Paris, Opéra-Lafayette Hotel

This is the Montholon district of Paris, believed to be one of the densest neighborhoods in old Paris. According to Vincent Foucier, the "net human density" in Montholon is 753 persons per hectare, nearly 50% higher than what is proposed in the Reference Design for carfree cities. (Net human density is the number of residents and employees living and working on one hectare.)

Here, we're quite a ways from four stories. Even the most conservative accounting credits this building with six stories, and the roof floor appears to be nearly the same area as the others, making this really a seven-story building. Except for the ground floor, the ceilings are not high, which helps to keep the scale of this building just within reason. With this building, I think we have reached the limit of what is acceptable for ordinary city buildings.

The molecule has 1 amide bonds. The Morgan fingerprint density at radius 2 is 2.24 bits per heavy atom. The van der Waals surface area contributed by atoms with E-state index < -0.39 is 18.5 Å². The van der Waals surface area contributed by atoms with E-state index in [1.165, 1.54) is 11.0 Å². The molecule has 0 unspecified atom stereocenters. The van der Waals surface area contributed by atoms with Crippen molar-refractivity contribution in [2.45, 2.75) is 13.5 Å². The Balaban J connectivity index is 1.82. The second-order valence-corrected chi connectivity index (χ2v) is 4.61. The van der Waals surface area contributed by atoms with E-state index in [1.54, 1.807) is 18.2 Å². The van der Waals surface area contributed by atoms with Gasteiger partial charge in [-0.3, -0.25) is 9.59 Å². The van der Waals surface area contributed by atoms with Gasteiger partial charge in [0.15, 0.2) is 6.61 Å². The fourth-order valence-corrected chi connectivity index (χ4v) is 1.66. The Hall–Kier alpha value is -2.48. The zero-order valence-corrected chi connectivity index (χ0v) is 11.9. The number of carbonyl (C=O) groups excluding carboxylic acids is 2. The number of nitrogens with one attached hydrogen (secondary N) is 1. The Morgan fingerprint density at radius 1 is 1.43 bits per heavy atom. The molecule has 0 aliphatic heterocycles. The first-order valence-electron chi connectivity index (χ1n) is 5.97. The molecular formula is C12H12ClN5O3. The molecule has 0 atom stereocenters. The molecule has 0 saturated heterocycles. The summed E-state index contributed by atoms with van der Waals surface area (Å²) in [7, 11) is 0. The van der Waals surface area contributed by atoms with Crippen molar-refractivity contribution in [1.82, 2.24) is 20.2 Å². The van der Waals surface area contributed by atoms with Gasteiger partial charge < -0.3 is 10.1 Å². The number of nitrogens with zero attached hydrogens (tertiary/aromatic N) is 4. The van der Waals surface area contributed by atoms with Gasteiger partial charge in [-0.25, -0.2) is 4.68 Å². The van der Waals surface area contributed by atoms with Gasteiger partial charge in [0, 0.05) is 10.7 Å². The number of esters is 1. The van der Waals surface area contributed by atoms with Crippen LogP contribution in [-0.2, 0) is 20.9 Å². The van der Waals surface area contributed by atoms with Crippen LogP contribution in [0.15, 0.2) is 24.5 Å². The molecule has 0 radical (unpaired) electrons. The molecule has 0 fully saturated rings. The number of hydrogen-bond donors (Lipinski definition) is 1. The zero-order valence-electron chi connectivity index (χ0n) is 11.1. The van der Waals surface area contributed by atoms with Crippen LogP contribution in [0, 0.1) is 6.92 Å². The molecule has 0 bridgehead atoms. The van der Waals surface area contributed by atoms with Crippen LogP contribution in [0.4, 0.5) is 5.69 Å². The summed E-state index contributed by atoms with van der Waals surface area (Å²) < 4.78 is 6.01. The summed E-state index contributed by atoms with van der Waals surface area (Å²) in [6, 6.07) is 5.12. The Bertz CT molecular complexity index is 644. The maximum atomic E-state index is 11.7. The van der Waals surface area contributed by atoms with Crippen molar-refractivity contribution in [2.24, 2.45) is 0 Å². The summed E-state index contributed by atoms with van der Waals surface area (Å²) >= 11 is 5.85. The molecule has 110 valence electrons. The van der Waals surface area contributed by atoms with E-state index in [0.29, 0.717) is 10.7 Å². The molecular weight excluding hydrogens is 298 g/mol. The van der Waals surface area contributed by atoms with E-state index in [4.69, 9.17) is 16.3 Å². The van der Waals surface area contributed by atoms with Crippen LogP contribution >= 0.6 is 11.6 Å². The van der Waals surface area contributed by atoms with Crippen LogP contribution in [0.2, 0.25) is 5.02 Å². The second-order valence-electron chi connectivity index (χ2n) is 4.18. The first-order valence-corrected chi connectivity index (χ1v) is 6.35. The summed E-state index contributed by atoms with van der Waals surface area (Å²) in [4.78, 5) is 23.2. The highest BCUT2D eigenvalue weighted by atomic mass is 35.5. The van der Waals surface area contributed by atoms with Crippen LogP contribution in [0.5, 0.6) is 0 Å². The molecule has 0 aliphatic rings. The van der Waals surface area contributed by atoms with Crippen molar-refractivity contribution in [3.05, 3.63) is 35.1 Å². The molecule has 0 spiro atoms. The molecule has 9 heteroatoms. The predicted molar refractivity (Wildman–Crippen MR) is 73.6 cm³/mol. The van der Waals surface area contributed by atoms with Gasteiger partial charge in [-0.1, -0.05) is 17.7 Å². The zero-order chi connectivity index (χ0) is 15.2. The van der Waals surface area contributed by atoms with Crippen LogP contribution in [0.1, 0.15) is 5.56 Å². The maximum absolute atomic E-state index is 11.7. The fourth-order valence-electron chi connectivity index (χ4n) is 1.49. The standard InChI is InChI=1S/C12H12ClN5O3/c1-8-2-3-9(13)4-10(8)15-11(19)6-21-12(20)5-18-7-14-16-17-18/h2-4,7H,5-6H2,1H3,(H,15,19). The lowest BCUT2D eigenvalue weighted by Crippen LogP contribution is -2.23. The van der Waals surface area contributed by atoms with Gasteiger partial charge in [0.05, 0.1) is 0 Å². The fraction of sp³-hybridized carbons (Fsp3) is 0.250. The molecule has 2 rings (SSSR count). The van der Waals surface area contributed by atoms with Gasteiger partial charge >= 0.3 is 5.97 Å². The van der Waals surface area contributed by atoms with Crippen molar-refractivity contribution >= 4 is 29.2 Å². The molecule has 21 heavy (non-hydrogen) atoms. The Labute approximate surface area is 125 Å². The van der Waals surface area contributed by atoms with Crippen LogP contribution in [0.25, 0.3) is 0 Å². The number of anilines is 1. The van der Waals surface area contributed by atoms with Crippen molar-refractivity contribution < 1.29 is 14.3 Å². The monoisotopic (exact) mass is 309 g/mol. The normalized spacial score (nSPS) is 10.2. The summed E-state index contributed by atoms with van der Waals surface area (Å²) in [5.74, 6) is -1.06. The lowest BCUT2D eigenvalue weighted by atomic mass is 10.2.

This building is still there today. The only apparent change is the addition of a glass-roofed terrace on the left side. I suspect that the hotel has taken over the ground floor, which was used for stores when this photograph was made.


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Text ©2001-2002 J.Crawford